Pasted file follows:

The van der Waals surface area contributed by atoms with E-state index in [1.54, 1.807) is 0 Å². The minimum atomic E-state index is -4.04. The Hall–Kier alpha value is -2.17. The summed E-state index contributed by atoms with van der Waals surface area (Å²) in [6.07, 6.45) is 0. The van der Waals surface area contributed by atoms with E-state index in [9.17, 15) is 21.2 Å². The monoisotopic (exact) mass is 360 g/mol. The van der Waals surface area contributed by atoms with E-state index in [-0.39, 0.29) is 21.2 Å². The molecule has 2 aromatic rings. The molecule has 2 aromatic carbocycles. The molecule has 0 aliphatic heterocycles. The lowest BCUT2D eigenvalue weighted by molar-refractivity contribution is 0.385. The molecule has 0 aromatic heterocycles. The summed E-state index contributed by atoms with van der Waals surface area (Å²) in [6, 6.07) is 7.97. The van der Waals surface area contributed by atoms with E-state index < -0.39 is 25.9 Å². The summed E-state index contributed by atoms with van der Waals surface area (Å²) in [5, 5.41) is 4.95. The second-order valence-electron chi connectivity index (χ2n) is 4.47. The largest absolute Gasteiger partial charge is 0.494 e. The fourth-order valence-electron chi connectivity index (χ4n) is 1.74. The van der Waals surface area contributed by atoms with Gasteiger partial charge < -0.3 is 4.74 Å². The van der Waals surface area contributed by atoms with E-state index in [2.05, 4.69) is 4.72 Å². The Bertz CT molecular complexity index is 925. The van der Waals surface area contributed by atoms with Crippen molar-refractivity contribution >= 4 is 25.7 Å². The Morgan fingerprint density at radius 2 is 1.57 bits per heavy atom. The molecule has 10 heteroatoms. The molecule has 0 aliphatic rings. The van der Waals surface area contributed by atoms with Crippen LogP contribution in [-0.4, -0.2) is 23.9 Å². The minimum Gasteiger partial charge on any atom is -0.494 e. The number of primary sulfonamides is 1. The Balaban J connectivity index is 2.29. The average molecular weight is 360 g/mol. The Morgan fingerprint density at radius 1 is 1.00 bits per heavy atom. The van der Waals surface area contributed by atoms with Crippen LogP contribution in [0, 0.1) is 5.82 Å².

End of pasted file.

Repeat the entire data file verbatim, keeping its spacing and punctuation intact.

The van der Waals surface area contributed by atoms with E-state index in [1.54, 1.807) is 0 Å². The minimum atomic E-state index is -4.04. The Hall–Kier alpha value is -2.17. The summed E-state index contributed by atoms with van der Waals surface area (Å²) in [6.07, 6.45) is 0. The van der Waals surface area contributed by atoms with E-state index in [9.17, 15) is 21.2 Å². The monoisotopic (exact) mass is 360 g/mol. The van der Waals surface area contributed by atoms with E-state index in [-0.39, 0.29) is 21.2 Å². The molecule has 2 aromatic rings. The molecule has 2 aromatic carbocycles. The molecule has 0 aliphatic heterocycles. The lowest BCUT2D eigenvalue weighted by molar-refractivity contribution is 0.385. The molecule has 0 aromatic heterocycles. The summed E-state index contributed by atoms with van der Waals surface area (Å²) in [6, 6.07) is 7.97. The van der Waals surface area contributed by atoms with E-state index < -0.39 is 25.9 Å². The summed E-state index contributed by atoms with van der Waals surface area (Å²) in [5, 5.41) is 4.95. The second-order valence-electron chi connectivity index (χ2n) is 4.47. The largest absolute Gasteiger partial charge is 0.494 e. The fourth-order valence-electron chi connectivity index (χ4n) is 1.74. The van der Waals surface area contributed by atoms with Gasteiger partial charge < -0.3 is 4.74 Å². The van der Waals surface area contributed by atoms with E-state index in [2.05, 4.69) is 4.72 Å². The Bertz CT molecular complexity index is 925. The van der Waals surface area contributed by atoms with Crippen molar-refractivity contribution >= 4 is 25.7 Å². The Morgan fingerprint density at radius 2 is 1.57 bits per heavy atom. The molecule has 10 heteroatoms. The molecule has 0 aliphatic rings. The van der Waals surface area contributed by atoms with Crippen LogP contribution in [-0.4, -0.2) is 23.9 Å². The minimum Gasteiger partial charge on any atom is -0.494 e. The number of primary sulfonamides is 1. The Balaban J connectivity index is 2.29. The average molecular weight is 360 g/mol. The Morgan fingerprint density at radius 1 is 1.00 bits per heavy atom. The van der Waals surface area contributed by atoms with Crippen LogP contribution in [0, 0.1) is 5.82 Å².